|Matthew Henry's Concise Commentary|
3:7-21 Many, like Abner, are not above committing base crimes, who are too proud to bear reproof, or even the suspicion of being guilty. While men go on in sin, and apparently without concern, they are often conscious that they are fighting against God. Many mean to serve their own purposes; and will betray those who trust them, when they can get any advantage. Yet the Lord serves his own designs, even by those who are thus actuated by revenge, ambition, or lust; but as they intend not to honour him, in the end they will be thrown aside with contempt. There was real generosity both to Michal and to the memory of Saul, in David's receiving the former, remembering probably how once he owed his life to her affection, and knowing that she was separated from him partly by her father's authority. Let no man set his heart on that which he is not entitled to. If any disagreement has separated husband and wife, as they expect the blessing of God, let them be reconciled, and live together in love.
Verse 20. - Twenty men with him. These, we may feel sure, were not common soldiers, but chieftains selected from those elders who were on David's side; and, though the honourable escort of Michal was the pretext, yet Ishbosheth must have felt sure that more was intended. Most of them, however, would join Abner on the road, especially those who represented Benjamin and the western tribes. On arriving at Hebron they were honourably received, and, after a feast, they settled the conditions on which David was to be made king of all Israel; and Abner then departed in peace, after giving the assurance that all the tribes would now gladly assemble, and by solemn compact and covenant make David their king. The terms of the league, and the conditions agreed upon for Ishbosheth, are not mentioned, because upon Abner's death the whole plan fell to the ground, and David had to wait for many years before his hopes were fulfilled. But we gather from this covenant and 2 Samuel 5:3 (where see note) that the early kings of Israel were not absolute monarchs.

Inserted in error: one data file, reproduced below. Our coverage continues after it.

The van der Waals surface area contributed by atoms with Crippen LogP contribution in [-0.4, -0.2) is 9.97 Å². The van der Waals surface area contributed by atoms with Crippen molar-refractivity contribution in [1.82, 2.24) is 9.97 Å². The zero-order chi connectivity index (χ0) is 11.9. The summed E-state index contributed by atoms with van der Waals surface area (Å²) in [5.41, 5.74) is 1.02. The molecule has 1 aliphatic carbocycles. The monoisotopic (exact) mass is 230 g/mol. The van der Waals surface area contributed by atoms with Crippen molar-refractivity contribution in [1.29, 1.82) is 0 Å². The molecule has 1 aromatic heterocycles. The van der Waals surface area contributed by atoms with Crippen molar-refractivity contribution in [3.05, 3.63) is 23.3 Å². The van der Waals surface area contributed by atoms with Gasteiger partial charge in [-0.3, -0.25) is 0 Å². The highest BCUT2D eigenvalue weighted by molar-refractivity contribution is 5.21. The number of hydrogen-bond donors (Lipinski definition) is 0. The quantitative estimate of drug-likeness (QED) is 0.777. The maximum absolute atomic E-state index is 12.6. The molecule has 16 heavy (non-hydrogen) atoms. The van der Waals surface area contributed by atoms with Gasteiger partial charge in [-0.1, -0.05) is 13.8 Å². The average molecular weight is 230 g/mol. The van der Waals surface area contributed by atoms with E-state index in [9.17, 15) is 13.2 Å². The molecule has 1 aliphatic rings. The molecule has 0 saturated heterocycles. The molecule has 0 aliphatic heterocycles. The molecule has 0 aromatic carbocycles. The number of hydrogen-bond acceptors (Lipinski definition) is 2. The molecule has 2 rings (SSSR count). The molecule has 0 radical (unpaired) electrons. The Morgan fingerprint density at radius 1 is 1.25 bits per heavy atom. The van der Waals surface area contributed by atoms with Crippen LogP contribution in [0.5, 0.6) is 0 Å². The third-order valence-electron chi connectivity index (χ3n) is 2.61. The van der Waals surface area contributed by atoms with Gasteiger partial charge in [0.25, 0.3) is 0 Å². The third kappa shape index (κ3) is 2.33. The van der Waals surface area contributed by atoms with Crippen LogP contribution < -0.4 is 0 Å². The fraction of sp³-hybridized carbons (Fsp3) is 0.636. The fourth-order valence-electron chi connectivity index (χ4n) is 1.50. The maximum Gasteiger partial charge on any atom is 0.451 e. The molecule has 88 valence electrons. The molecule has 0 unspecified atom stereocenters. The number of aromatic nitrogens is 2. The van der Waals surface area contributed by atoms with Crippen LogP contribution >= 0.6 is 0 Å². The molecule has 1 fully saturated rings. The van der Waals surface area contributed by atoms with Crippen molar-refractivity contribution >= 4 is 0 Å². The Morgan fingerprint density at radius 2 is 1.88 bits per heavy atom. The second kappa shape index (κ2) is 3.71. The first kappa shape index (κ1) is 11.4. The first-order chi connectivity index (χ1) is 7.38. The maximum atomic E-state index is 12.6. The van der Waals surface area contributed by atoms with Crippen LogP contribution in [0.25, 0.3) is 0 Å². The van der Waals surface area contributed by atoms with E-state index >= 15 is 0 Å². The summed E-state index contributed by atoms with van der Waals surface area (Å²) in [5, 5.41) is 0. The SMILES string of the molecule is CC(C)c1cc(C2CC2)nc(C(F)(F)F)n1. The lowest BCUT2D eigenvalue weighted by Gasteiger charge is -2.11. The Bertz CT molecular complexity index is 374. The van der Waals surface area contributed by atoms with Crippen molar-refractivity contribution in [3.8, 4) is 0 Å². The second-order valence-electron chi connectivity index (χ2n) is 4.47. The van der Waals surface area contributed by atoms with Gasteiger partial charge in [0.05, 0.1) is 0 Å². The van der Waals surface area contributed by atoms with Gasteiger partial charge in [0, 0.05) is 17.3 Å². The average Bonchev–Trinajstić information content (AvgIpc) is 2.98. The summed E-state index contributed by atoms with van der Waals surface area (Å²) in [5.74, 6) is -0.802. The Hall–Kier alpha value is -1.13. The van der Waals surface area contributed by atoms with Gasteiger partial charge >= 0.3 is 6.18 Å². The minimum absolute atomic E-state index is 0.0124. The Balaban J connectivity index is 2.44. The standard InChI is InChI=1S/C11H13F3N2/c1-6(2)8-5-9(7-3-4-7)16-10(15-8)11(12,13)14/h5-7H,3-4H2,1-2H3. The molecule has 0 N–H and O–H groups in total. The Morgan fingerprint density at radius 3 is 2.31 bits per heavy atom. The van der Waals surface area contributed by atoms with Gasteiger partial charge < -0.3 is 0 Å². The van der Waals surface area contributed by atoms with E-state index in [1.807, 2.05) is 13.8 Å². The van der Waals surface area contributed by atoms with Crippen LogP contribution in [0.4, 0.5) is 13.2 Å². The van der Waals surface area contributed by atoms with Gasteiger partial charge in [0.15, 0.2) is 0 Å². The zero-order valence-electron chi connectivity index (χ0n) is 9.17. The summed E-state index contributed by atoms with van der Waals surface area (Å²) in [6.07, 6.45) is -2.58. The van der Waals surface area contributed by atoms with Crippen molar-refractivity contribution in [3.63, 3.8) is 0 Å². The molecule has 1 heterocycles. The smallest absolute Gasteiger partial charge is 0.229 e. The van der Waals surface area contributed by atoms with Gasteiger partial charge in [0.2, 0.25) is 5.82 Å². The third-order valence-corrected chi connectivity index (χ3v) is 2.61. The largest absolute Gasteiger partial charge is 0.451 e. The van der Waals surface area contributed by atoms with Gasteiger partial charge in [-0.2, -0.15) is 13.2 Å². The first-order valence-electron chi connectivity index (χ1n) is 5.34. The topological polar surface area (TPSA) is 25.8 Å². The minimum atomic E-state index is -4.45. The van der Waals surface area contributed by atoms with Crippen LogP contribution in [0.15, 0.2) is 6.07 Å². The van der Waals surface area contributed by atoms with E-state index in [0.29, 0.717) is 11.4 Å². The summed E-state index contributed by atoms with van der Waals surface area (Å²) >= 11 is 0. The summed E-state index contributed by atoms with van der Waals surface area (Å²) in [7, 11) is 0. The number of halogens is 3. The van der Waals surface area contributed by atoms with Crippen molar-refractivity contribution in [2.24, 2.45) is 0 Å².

Gill's Exposition of the Entire Bible
So Abner came to David to Hebron, and twenty men with him,.... Before he went privately to him, and conferred with him, but now, having gained so many of the Israelites in favour of David, he appeared more publicly and brought perhaps some of the principal of the nation with film, to join in the league and covenant to be made:
and David made Abner and the men that were with him a feast; not only in honour to them, as great personages, especially Abner, and as expressive of reconciliation; but as a token of the covenant they were entering into, and for the confirmation of it; it being usual to have feasts when covenants were made; see Genesis 26:28.
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